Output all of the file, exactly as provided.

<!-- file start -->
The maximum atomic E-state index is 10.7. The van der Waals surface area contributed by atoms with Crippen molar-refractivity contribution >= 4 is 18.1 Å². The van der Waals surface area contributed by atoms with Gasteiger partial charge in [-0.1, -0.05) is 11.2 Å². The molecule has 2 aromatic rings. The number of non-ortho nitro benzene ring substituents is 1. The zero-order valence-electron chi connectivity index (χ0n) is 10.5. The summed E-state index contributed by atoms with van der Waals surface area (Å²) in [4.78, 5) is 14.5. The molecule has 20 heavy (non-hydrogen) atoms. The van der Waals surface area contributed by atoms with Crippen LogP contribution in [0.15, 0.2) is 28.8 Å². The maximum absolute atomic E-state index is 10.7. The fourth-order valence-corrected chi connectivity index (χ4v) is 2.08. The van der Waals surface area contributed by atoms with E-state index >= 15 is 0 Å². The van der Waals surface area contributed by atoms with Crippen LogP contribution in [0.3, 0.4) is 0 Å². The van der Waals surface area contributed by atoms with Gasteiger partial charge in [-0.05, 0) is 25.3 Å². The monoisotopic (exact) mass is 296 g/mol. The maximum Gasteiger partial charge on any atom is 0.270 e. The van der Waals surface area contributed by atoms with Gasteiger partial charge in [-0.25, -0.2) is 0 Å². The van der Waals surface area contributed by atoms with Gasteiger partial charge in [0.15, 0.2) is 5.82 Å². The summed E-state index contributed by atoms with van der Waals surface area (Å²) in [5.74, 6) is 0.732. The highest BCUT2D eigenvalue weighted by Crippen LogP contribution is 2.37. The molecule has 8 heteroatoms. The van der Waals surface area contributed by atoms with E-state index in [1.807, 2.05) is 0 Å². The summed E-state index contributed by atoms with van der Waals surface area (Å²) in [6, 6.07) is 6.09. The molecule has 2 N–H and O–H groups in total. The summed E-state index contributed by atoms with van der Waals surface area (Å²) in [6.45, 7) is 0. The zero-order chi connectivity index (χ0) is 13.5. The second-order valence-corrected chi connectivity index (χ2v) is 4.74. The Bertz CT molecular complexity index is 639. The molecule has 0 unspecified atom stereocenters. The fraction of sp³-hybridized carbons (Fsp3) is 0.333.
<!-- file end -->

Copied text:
The maximum atomic E-state index is 10.7. The van der Waals surface area contributed by atoms with Crippen molar-refractivity contribution >= 4 is 18.1 Å². The van der Waals surface area contributed by atoms with Gasteiger partial charge in [-0.1, -0.05) is 11.2 Å². The molecule has 2 aromatic rings. The number of non-ortho nitro benzene ring substituents is 1. The zero-order valence-electron chi connectivity index (χ0n) is 10.5. The summed E-state index contributed by atoms with van der Waals surface area (Å²) in [4.78, 5) is 14.5. The molecule has 20 heavy (non-hydrogen) atoms. The van der Waals surface area contributed by atoms with Crippen LogP contribution in [0.15, 0.2) is 28.8 Å². The maximum absolute atomic E-state index is 10.7. The fourth-order valence-corrected chi connectivity index (χ4v) is 2.08. The van der Waals surface area contributed by atoms with E-state index >= 15 is 0 Å². The van der Waals surface area contributed by atoms with Crippen LogP contribution in [0.3, 0.4) is 0 Å². The van der Waals surface area contributed by atoms with Gasteiger partial charge in [-0.05, 0) is 25.3 Å². The monoisotopic (exact) mass is 296 g/mol. The maximum Gasteiger partial charge on any atom is 0.270 e. The van der Waals surface area contributed by atoms with Gasteiger partial charge in [-0.25, -0.2) is 0 Å². The van der Waals surface area contributed by atoms with Gasteiger partial charge in [0.15, 0.2) is 5.82 Å². The summed E-state index contributed by atoms with van der Waals surface area (Å²) in [5.74, 6) is 0.732. The highest BCUT2D eigenvalue weighted by Crippen LogP contribution is 2.37. The molecule has 8 heteroatoms. The van der Waals surface area contributed by atoms with E-state index in [1.807, 2.05) is 0 Å². The summed E-state index contributed by atoms with van der Waals surface area (Å²) in [6, 6.07) is 6.09. The molecule has 2 N–H and O–H groups in total. The summed E-state index contributed by atoms with van der Waals surface area (Å²) in [6.45, 7) is 0. The zero-order chi connectivity index (χ0) is 13.5. The second-order valence-corrected chi connectivity index (χ2v) is 4.74. The Bertz CT molecular complexity index is 639. The molecule has 0 unspecified atom stereocenters. The fraction of sp³-hybridized carbons (Fsp3) is 0.333.